I hadn’t expected to have to meet the night nurse, but shift change was at 7:00 p.m., and I was still in labor. She examined me early on in her shift (ouch!) and I was still at about 4 centimeters. I tried not to cry, but I was starting to think that the induction would fail. My doctor visited before he left the hospital for the evening, confident that he would be returning soon. I cried again after my next painful exam, not having dilated anymore. The nurse called Dr. P. and he suggested I get an epidural.

I resisted. I didn’t want an epidural. We learned in Bradley Method childbirth classes that an epidural can stall labor, and can make babies dopey and less able to breastfeed early on. I also felt like I had something to prove, and that since women had been giving birth without pain medication for centuries, I should be able to do it too. The nurse tried to help me cope with the intensifying pain by having me bounce on an exercise ball. I didn’t like that, I felt too wobbly, like I might fall. She had me rock in a rocking chair, and that was a little better, but I was getting to the point that I just didn’t feel like I could do anything. I was tired, hungry, and a little angry.

I moved back to bed and started talking to Brett about the epidural. He reminded me why we didn’t want one. He was adamant, but every contraction felt like someone was pulling my innards out. I felt pressure, burning, and nausea. I couldn’t talk. I didn’t want anyone to touch me. All I could do was shake my hands. Even now as I write about it, I can feel a reminder of the pain.

When the nurse examined me around 10:00 p.m. and I still hadn’t dilated any more, I was done. I changed my mind about wanting a baby. I wanted to turn back time to the days before we decided to begin fertility medication and trying to conceive. I no longer believed that I was able to give birth. I felt that Brett was trying to control me. In reality, he was calm and supportive. He kept on reminding me that the pain had a purpose, and that it would not last much longer. He thought I was at transition for a very long time because of my attitude. I couldn’t stop crying and each contraction seemed to remove my mental faculties until it was over. I finally convinced Brett that I should have the epidural that Dr. P. was strongly suggesting over the phone.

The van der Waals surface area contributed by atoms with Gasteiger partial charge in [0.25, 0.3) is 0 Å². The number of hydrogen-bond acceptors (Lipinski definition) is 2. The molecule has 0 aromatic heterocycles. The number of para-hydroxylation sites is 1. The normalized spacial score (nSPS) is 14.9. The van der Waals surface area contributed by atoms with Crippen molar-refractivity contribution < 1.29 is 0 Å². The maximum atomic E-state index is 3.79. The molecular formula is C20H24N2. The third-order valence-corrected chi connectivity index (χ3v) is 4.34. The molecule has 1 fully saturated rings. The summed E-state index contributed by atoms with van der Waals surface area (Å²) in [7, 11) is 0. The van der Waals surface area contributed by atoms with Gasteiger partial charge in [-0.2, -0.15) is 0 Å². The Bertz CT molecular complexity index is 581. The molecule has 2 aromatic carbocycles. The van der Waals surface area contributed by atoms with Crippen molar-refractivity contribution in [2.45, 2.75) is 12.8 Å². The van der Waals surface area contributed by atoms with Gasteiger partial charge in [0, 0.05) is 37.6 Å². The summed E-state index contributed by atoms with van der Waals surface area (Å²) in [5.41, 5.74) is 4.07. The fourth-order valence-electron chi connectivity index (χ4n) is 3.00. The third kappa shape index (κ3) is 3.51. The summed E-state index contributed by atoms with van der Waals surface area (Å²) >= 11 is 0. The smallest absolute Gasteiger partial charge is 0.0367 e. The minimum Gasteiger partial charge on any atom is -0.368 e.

We had to wait a little while for the anesthesiologist, and when she came, she sort of rubbed me the wrong way. She had a bit of a brusque personality. She didn’t seem to think that I should have any reason to avoid an epidural. I convinced her to give me the minimum dosage and even decrease that when it came time to push, although she didn’t seem to think it was a good idea. I wanted to feel the birth, even if it wasn’t going to be painful. Sometime between 11:00 and midnight, she placed the epidural. The medication began to work quickly, and soon I decided to take a nap.

What happened after my nap? Stay tuned and find out!

Seven Quick Takes

A Week in My Life

— 1 —

Friday I had to see the midwife for my routine pregnancy checkup. Pretty much everything was fine. She said I had gained weight a little fast. I’m not eating everything in sight, so I don’t think it’s a reason to make any changes. She also said that I should wear compression stockings and if my feet and ankles are still super swollen by 28 weeks, we might have to cut back my work hours. I hate compression stockings, but I don’t want to mess with my disability pay or family/medical leave, so I’m wearing the stockings. I scheduled my next appointment for 28 weeks. I get to take a 1-hour glucose tolerance test, have an ultrasound, and see my doctor… on my birthday. Waa.

— 2 —